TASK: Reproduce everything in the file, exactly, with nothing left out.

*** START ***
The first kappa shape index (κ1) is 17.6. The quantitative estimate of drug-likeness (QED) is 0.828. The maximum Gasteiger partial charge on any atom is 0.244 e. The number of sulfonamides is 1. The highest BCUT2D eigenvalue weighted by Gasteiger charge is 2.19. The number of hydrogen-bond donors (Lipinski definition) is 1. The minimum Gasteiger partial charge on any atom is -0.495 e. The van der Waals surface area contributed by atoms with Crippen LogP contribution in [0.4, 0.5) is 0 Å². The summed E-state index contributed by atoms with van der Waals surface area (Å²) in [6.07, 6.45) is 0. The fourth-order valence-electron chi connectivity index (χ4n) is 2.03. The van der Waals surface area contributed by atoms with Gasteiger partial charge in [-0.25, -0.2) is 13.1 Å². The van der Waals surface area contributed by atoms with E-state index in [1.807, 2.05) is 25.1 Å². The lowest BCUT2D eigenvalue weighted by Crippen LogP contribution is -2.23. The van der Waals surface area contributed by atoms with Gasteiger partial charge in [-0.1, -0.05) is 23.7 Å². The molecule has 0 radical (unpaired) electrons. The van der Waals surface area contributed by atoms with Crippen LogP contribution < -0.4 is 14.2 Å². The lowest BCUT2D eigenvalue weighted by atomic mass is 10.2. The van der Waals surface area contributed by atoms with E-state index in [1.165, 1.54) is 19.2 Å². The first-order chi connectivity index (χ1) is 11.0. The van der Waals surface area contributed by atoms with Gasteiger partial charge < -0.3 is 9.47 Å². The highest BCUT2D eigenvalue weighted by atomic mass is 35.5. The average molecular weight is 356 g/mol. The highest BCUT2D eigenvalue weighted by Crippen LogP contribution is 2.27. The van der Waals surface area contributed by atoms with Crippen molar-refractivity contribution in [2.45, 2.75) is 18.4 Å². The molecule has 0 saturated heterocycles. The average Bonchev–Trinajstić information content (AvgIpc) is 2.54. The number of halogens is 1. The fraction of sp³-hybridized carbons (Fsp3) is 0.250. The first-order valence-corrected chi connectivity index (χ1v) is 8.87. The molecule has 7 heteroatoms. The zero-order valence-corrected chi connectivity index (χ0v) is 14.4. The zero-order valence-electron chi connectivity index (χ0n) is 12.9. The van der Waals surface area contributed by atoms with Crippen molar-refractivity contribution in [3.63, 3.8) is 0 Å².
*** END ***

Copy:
The first kappa shape index (κ1) is 17.6. The quantitative estimate of drug-likeness (QED) is 0.828. The maximum Gasteiger partial charge on any atom is 0.244 e. The number of sulfonamides is 1. The highest BCUT2D eigenvalue weighted by Gasteiger charge is 2.19. The number of hydrogen-bond donors (Lipinski definition) is 1. The minimum Gasteiger partial charge on any atom is -0.495 e. The van der Waals surface area contributed by atoms with Crippen LogP contribution in [0.4, 0.5) is 0 Å². The summed E-state index contributed by atoms with van der Waals surface area (Å²) in [6.07, 6.45) is 0. The fourth-order valence-electron chi connectivity index (χ4n) is 2.03. The van der Waals surface area contributed by atoms with Gasteiger partial charge in [-0.25, -0.2) is 13.1 Å². The van der Waals surface area contributed by atoms with E-state index in [1.807, 2.05) is 25.1 Å². The lowest BCUT2D eigenvalue weighted by Crippen LogP contribution is -2.23. The van der Waals surface area contributed by atoms with Gasteiger partial charge in [-0.1, -0.05) is 23.7 Å². The molecule has 0 radical (unpaired) electrons. The van der Waals surface area contributed by atoms with Crippen LogP contribution < -0.4 is 14.2 Å². The lowest BCUT2D eigenvalue weighted by atomic mass is 10.2. The van der Waals surface area contributed by atoms with E-state index in [1.165, 1.54) is 19.2 Å². The first-order chi connectivity index (χ1) is 11.0. The van der Waals surface area contributed by atoms with Gasteiger partial charge < -0.3 is 9.47 Å². The highest BCUT2D eigenvalue weighted by atomic mass is 35.5. The average molecular weight is 356 g/mol. The highest BCUT2D eigenvalue weighted by Crippen LogP contribution is 2.27. The van der Waals surface area contributed by atoms with Crippen molar-refractivity contribution in [2.45, 2.75) is 18.4 Å². The molecule has 0 saturated heterocycles. The average Bonchev–Trinajstić information content (AvgIpc) is 2.54. The number of halogens is 1. The fraction of sp³-hybridized carbons (Fsp3) is 0.250. The first-order valence-corrected chi connectivity index (χ1v) is 8.87. The molecule has 7 heteroatoms. The zero-order valence-corrected chi connectivity index (χ0v) is 14.4. The zero-order valence-electron chi connectivity index (χ0n) is 12.9. The van der Waals surface area contributed by atoms with Crippen molar-refractivity contribution in [3.63, 3.8) is 0 Å².